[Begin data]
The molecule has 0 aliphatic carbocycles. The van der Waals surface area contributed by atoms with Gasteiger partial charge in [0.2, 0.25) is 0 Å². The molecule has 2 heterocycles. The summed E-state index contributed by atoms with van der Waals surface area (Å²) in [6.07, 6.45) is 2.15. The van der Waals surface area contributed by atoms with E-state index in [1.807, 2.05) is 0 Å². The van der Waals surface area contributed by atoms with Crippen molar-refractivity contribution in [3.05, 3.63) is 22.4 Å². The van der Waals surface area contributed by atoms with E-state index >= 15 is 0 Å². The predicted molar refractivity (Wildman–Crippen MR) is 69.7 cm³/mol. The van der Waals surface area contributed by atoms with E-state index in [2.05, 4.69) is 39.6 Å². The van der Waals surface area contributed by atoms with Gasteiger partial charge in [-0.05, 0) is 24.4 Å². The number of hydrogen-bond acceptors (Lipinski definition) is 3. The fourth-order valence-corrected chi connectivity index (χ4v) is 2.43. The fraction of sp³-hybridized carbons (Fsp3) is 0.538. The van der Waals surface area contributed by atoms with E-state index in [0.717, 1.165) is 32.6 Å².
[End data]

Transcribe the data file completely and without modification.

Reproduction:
The molecule has 0 aliphatic carbocycles. The van der Waals surface area contributed by atoms with Gasteiger partial charge in [0.2, 0.25) is 0 Å². The molecule has 2 heterocycles. The summed E-state index contributed by atoms with van der Waals surface area (Å²) in [6.07, 6.45) is 2.15. The van der Waals surface area contributed by atoms with E-state index in [1.807, 2.05) is 0 Å². The van der Waals surface area contributed by atoms with Crippen molar-refractivity contribution in [3.05, 3.63) is 22.4 Å². The van der Waals surface area contributed by atoms with E-state index >= 15 is 0 Å². The predicted molar refractivity (Wildman–Crippen MR) is 69.7 cm³/mol. The van der Waals surface area contributed by atoms with E-state index in [2.05, 4.69) is 39.6 Å². The van der Waals surface area contributed by atoms with Gasteiger partial charge in [-0.05, 0) is 24.4 Å². The number of hydrogen-bond acceptors (Lipinski definition) is 3. The fourth-order valence-corrected chi connectivity index (χ4v) is 2.43. The fraction of sp³-hybridized carbons (Fsp3) is 0.538. The van der Waals surface area contributed by atoms with E-state index in [0.717, 1.165) is 32.6 Å².